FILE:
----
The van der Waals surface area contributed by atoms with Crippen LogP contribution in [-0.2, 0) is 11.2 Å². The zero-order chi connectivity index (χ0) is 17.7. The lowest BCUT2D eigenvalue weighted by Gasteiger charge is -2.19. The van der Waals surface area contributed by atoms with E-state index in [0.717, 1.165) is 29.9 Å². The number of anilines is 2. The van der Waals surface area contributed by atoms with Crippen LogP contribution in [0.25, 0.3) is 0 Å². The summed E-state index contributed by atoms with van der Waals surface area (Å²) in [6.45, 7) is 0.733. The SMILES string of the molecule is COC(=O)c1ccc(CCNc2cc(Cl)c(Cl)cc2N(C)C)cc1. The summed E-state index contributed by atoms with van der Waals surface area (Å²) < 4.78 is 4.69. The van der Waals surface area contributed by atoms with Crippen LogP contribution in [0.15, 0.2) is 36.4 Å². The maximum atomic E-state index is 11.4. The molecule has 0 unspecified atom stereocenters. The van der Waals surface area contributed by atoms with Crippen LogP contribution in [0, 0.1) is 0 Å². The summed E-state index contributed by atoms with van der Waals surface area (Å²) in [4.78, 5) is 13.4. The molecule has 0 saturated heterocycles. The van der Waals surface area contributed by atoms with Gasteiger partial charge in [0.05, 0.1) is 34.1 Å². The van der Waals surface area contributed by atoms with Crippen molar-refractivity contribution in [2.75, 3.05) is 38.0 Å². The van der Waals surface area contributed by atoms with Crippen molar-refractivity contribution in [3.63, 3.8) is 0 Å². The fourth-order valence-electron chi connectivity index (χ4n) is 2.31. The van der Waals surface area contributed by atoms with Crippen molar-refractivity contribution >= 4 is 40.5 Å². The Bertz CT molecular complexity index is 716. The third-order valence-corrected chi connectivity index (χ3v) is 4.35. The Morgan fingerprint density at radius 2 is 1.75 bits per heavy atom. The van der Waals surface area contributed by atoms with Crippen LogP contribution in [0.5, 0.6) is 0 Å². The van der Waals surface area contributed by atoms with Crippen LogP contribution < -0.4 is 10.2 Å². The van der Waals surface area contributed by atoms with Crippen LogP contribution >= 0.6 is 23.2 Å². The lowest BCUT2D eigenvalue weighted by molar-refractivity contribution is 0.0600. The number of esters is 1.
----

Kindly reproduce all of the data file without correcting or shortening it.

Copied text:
The van der Waals surface area contributed by atoms with Crippen LogP contribution in [-0.2, 0) is 11.2 Å². The zero-order chi connectivity index (χ0) is 17.7. The lowest BCUT2D eigenvalue weighted by Gasteiger charge is -2.19. The van der Waals surface area contributed by atoms with E-state index in [0.717, 1.165) is 29.9 Å². The number of anilines is 2. The van der Waals surface area contributed by atoms with Crippen LogP contribution in [0.25, 0.3) is 0 Å². The summed E-state index contributed by atoms with van der Waals surface area (Å²) in [6.45, 7) is 0.733. The SMILES string of the molecule is COC(=O)c1ccc(CCNc2cc(Cl)c(Cl)cc2N(C)C)cc1. The summed E-state index contributed by atoms with van der Waals surface area (Å²) < 4.78 is 4.69. The van der Waals surface area contributed by atoms with Crippen LogP contribution in [0.15, 0.2) is 36.4 Å². The maximum atomic E-state index is 11.4. The molecule has 0 unspecified atom stereocenters. The van der Waals surface area contributed by atoms with Crippen LogP contribution in [0, 0.1) is 0 Å². The summed E-state index contributed by atoms with van der Waals surface area (Å²) in [4.78, 5) is 13.4. The molecule has 0 saturated heterocycles. The van der Waals surface area contributed by atoms with Gasteiger partial charge in [0.05, 0.1) is 34.1 Å². The van der Waals surface area contributed by atoms with Crippen molar-refractivity contribution in [2.75, 3.05) is 38.0 Å². The van der Waals surface area contributed by atoms with Crippen molar-refractivity contribution in [3.63, 3.8) is 0 Å². The fourth-order valence-electron chi connectivity index (χ4n) is 2.31. The van der Waals surface area contributed by atoms with Crippen molar-refractivity contribution >= 4 is 40.5 Å². The Bertz CT molecular complexity index is 716. The third-order valence-corrected chi connectivity index (χ3v) is 4.35. The Morgan fingerprint density at radius 2 is 1.75 bits per heavy atom. The van der Waals surface area contributed by atoms with Crippen LogP contribution in [0.5, 0.6) is 0 Å². The van der Waals surface area contributed by atoms with Crippen LogP contribution < -0.4 is 10.2 Å². The van der Waals surface area contributed by atoms with Crippen LogP contribution >= 0.6 is 23.2 Å². The lowest BCUT2D eigenvalue weighted by molar-refractivity contribution is 0.0600. The number of esters is 1.